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Most of what we know about how the world works comes from the stories we are told. For a few generations now, most of the stories have been created by the corporate elite and told though the corporate-owned mass media--especially television. Researcher Dr. George Gerbner discusses how American TV distorts our understanding of how the world works.
Example: TV violence does not increase real-world violence. But it does make people more afraid of violence--and more supportive of harsh "anti-crime" measures.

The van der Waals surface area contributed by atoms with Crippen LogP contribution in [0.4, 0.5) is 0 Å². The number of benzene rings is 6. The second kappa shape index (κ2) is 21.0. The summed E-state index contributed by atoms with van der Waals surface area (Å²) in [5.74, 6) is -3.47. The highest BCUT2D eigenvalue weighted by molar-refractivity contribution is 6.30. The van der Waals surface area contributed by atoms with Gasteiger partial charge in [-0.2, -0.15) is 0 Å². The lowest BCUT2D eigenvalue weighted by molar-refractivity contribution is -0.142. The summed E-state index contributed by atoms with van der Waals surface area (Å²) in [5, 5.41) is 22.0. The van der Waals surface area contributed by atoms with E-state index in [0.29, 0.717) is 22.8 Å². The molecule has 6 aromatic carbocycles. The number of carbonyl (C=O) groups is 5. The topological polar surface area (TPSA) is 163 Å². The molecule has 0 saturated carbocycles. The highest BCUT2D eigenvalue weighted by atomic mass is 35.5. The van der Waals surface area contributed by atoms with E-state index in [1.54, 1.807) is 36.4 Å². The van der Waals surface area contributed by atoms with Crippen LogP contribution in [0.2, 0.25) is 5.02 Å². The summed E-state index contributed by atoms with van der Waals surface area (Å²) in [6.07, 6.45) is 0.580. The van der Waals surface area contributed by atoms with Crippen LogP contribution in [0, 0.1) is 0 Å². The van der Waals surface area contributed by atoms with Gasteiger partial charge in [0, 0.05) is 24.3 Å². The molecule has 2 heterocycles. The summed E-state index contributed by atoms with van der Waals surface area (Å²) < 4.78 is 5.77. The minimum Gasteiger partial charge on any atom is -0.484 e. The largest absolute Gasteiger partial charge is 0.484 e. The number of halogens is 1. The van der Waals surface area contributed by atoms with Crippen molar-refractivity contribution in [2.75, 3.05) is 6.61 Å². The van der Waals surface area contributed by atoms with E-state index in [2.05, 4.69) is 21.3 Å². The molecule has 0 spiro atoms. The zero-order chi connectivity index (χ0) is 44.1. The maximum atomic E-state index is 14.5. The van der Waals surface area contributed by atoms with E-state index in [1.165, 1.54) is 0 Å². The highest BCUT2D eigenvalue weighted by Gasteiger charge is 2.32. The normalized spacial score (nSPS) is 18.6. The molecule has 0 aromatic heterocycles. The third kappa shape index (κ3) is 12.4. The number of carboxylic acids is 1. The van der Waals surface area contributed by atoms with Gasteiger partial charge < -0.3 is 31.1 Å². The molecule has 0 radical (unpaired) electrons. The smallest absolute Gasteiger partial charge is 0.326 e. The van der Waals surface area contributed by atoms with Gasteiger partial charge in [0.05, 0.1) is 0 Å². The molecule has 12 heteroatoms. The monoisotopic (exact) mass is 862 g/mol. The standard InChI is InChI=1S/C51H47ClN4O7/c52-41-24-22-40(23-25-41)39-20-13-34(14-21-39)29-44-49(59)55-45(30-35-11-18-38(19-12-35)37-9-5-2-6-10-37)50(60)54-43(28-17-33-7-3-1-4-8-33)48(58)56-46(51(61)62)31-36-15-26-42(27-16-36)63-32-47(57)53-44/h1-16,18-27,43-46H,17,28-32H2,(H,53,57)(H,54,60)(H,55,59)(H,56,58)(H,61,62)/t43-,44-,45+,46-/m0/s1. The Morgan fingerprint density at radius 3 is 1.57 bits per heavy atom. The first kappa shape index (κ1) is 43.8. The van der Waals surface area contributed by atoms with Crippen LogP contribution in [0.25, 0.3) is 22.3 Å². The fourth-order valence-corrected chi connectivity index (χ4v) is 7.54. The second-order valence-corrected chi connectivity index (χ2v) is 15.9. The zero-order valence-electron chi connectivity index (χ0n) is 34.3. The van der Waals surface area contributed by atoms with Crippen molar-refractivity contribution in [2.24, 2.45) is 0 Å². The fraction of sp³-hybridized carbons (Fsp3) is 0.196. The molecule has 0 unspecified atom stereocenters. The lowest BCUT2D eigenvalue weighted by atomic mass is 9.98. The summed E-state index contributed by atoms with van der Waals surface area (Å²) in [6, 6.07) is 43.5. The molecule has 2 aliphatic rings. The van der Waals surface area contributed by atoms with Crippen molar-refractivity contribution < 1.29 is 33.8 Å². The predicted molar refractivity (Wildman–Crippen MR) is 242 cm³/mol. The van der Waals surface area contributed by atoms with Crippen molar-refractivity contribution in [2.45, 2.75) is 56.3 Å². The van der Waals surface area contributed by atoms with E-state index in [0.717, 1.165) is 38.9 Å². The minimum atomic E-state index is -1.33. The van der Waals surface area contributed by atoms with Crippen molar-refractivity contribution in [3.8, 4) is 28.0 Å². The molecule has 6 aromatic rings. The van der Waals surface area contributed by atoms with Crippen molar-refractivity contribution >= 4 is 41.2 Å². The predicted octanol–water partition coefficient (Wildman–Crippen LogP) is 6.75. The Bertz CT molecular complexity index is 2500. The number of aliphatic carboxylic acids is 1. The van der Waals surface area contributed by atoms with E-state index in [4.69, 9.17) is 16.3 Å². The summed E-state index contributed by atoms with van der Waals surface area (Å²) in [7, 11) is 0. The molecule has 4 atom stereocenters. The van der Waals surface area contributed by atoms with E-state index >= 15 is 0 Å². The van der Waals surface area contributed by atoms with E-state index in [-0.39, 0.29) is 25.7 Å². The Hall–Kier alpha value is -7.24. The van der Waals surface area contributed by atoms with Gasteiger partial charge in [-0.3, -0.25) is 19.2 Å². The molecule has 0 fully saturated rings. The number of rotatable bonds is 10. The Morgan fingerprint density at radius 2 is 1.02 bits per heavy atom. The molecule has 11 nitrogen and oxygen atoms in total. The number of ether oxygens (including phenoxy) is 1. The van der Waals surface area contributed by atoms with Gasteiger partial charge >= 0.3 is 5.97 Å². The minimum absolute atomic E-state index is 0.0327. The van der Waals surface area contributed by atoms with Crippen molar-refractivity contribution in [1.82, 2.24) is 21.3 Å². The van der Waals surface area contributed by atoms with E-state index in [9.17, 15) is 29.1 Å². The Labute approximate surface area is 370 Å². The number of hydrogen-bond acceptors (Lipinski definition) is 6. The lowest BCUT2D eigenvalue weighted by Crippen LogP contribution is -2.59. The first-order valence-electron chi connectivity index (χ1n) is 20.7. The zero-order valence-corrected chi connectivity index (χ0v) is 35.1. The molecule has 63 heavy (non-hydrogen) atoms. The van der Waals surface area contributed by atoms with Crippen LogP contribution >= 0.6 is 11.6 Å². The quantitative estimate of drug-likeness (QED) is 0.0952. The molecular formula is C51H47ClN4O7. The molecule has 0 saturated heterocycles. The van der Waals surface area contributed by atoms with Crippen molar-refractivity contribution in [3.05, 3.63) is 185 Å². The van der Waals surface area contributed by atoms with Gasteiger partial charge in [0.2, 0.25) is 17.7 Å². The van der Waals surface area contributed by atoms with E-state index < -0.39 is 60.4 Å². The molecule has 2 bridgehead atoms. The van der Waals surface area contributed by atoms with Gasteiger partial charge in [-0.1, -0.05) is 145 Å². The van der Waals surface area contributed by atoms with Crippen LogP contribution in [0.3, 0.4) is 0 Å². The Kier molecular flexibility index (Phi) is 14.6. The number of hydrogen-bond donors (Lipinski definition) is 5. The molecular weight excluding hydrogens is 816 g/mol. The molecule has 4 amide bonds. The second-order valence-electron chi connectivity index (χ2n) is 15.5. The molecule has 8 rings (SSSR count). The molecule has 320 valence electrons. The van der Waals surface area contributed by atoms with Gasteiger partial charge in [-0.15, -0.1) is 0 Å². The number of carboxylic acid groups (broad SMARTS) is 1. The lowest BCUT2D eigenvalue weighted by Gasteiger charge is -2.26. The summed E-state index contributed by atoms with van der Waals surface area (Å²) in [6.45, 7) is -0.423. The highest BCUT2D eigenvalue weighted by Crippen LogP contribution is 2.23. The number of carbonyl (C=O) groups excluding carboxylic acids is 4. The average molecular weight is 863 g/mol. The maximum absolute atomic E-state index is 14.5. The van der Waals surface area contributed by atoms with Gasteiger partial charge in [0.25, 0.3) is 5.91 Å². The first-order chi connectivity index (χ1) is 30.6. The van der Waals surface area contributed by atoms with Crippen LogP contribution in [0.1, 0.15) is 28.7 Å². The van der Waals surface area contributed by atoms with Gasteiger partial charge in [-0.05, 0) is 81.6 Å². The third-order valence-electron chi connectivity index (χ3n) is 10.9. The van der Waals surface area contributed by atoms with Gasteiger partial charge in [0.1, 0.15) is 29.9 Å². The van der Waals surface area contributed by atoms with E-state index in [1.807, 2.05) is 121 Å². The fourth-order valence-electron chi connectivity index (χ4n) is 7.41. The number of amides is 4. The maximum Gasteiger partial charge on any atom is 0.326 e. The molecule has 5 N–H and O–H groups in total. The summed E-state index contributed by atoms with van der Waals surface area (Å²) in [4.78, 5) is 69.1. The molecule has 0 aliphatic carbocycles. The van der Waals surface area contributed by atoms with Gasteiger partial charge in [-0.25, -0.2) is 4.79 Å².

Gerbner's research found that the more you watch TV, the more afraid of your environment you're likely to be. And the more you watch, the more you are likely to believe that women are not as capable as men, that racism does not exist, that most Americans are middle-class, that most Black Americans are middle-class, that poverty is not a social problem, and that the cure for crime is more police, more jails, longer sentences, and more capital punishment.
Gerbner's career as a communications scholar included 25 years as Dean of the University of Pennsylvania's Annenberg School of Communication (1964-1989). He died in 2005.